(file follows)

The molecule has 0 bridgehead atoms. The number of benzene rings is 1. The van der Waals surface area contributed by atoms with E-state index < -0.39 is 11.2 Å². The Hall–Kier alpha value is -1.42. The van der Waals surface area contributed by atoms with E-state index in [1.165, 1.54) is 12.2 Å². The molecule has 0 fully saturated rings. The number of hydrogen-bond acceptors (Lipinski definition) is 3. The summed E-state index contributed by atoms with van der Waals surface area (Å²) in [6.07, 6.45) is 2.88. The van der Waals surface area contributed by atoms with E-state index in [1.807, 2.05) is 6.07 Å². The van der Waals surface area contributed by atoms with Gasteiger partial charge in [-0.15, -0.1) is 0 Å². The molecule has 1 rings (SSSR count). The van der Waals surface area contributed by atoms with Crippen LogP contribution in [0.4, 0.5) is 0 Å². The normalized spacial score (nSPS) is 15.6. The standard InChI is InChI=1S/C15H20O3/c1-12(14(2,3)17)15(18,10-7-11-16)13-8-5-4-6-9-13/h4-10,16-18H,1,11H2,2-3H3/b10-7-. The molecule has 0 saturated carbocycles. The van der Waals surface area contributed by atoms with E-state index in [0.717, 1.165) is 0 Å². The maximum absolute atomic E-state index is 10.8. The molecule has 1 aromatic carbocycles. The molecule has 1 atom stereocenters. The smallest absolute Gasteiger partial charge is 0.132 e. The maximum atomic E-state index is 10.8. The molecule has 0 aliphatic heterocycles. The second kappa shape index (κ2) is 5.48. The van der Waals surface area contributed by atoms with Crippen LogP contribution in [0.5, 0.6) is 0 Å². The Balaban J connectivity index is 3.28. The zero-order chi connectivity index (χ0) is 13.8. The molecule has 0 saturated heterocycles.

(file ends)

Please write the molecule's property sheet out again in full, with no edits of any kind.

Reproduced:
The molecule has 0 bridgehead atoms. The number of benzene rings is 1. The van der Waals surface area contributed by atoms with E-state index < -0.39 is 11.2 Å². The Hall–Kier alpha value is -1.42. The van der Waals surface area contributed by atoms with E-state index in [1.165, 1.54) is 12.2 Å². The molecule has 0 fully saturated rings. The number of hydrogen-bond acceptors (Lipinski definition) is 3. The summed E-state index contributed by atoms with van der Waals surface area (Å²) in [6.07, 6.45) is 2.88. The van der Waals surface area contributed by atoms with E-state index in [1.807, 2.05) is 6.07 Å². The van der Waals surface area contributed by atoms with Gasteiger partial charge in [-0.15, -0.1) is 0 Å². The molecule has 1 rings (SSSR count). The van der Waals surface area contributed by atoms with Crippen LogP contribution in [0.4, 0.5) is 0 Å². The normalized spacial score (nSPS) is 15.6. The standard InChI is InChI=1S/C15H20O3/c1-12(14(2,3)17)15(18,10-7-11-16)13-8-5-4-6-9-13/h4-10,16-18H,1,11H2,2-3H3/b10-7-. The molecule has 0 saturated carbocycles. The van der Waals surface area contributed by atoms with E-state index in [0.717, 1.165) is 0 Å². The maximum absolute atomic E-state index is 10.8. The molecule has 1 aromatic carbocycles. The molecule has 1 atom stereocenters. The smallest absolute Gasteiger partial charge is 0.132 e. The maximum atomic E-state index is 10.8. The molecule has 0 aliphatic heterocycles. The second kappa shape index (κ2) is 5.48. The van der Waals surface area contributed by atoms with Crippen LogP contribution in [0.5, 0.6) is 0 Å². The Balaban J connectivity index is 3.28. The zero-order chi connectivity index (χ0) is 13.8. The molecule has 0 saturated heterocycles.